The other issue that came up in discussions is what the proper scope of a proposal like this should be. Does it affect only the HTML syntax rules, or could something be dreamt up that would supplant/ replace xmlns in XML documents as well? That's a wide open issue still.

I think it's a problem in terms of the DOM Consistency design principle if the same syntax doesn't produce the same DOM on both sides of the fence. The simplest way to make progress is to stick to things that don't require any changes to the XML 1.0 4th ed. + Namespaces 1.0 layers on the XML side and that don't trigger any Namespaces layer processing (i.e. don't use the colon).

Using reverse DNS identifiers as a naming convention without affecting how the DOM/Infoset is constructed meets these requirements.

In your example, the local name of the innermost element MUST be "" for compatibility with existing behavior.

Based on your following comment, it's not clear if you mean existing behavior of parsers or of the DOM API...

Parsers and DOM Level 2 are rather heavily coupled. I meant in terms of the DOM API, in terms of the Infoset, in terms of the XPath data model, in terms of Selectors and in terms of the browser-internal APIs.

Changing what document.getElementsByTagName() returns here is not something that's open for discussion. (As in, the probability of a browser vendor shipping with the API behavior change is virtually zero.)

Right, I wouldn't expect any DOM functions to change w.r.t. returning already-parsed DOM information.

OK. Your proposal specifically suggested changes to what specific DOM methods return, though.

The namespace of the innermost element as reported by the DOM isn't really open for discussion, either. In an HTML5-compliant UA it is
" ", because this unifies the DOM with the XHTML5 side, where the namespace is constrained by the XHTML legacy to be " ". In legacy UAs, the namespace is null.

There are already special cases for SVG, MathML, etc., and already differences with legacy browsers. Is one more class of special cases beyond consideration? If so, why?

SVG and MathML are the only vocabularies that have already been implemented in multiple browsers and that need bringing into the text/ html world. New things can simply be added to the namespace. That's what was done with <video>, for example.

I think it is a bug that the organization of the W3C into Working Groups leaks to Web authors in the form of multiple namespaces. (Consider Conway's Law.) Changing the namespace of SVG and MathML or withdrawing Namespaces from the XML stack would be too late at this point, so the namespaces for SVG and MathML need to be grandfathered in, but there's no reason to keep minting more namespaces.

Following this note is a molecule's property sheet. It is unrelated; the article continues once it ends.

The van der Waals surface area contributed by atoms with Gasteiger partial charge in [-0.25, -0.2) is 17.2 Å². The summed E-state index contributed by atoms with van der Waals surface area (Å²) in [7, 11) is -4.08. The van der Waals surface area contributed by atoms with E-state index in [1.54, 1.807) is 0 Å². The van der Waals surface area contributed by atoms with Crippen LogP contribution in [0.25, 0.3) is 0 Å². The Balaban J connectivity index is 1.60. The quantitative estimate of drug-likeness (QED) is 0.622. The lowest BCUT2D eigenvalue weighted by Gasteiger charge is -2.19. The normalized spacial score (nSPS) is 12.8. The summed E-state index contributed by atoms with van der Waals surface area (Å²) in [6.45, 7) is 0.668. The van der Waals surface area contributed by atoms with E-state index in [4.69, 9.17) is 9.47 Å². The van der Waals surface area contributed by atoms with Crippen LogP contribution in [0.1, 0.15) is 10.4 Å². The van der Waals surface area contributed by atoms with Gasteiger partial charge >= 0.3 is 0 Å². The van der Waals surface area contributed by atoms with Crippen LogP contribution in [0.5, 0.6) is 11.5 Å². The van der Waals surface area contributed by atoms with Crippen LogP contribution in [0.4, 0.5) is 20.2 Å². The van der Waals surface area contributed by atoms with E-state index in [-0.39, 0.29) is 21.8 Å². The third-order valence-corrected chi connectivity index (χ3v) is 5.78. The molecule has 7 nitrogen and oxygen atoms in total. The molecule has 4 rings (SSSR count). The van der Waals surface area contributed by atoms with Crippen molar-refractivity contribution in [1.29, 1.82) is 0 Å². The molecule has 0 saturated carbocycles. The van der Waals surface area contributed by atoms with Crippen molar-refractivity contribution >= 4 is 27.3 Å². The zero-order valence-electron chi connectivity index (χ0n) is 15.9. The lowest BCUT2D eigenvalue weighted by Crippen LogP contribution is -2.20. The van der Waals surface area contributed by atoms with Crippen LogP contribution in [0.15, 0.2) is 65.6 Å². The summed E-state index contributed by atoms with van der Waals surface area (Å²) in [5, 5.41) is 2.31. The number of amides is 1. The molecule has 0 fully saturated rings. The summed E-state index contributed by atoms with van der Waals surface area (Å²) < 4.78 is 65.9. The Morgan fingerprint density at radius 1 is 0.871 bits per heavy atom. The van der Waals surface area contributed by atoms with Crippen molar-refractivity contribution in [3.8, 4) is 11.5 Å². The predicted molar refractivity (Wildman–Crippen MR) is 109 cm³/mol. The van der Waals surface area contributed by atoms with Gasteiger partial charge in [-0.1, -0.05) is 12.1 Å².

Requirement: widely-known namespaces must be parse to an equivalent DOM as xmlns

Think of this: it's entirely possible that the arrival of a distributed extensibility mechanism in HTML (not just XHTML) might forever change some respects of how HTML gets written, and how XML vocabularies are defined.

For example, say Tim's proposal mentioned earlier takes off. Then 1) many more HTML documents will be around using one-off <x.y.z> element names, and 2) future XML vocabularies might use element names like <> (possibly without namespaces) so that they could be readily used in HTML.

This is possible. (The XML vocabularies that wish to use dotted names and be mixed readily into text/html should probably use the namespace, though.)

But even if this happens, there still exists *some* list of older namespaces/vocabularies that people will want to use in HTML. I don't have a strong opinion of what that list might be, so I put together some typical examples in the initial proposal in an attempt to smooth over the inevitable transition process.

I think it's pretty simple to form the list of privileged namespaces: Take the set of namespaces supported by at least two browsers out of IE, Firefox, Safari and Opera in subtrees of application/xhtml+xml documents.


<html using.math="math">... <p> E.g. <math><msqrt><mi>π</mi></msqrt></math> </p> ...</html>

This already works in HTML5 without even having to use the using.math stuff. I invite you to try it in a trunk nightly build of Firefox after you've set the preference html5.enable to true in about:config.

What if these namespace assignments could happen in a less magical fashion?

Why shouldn't SVG and MathML work just as easily as HTML? What benefit is there for Web authors for having to use incantations like xmlns or using.math when it has now been shown by implementation this stuff can work without such incantations? I think the HTML5 way of incorporating SVG and MathML is less magic in the sense that there are no spells for the author to cast.

-- Henri Sivonen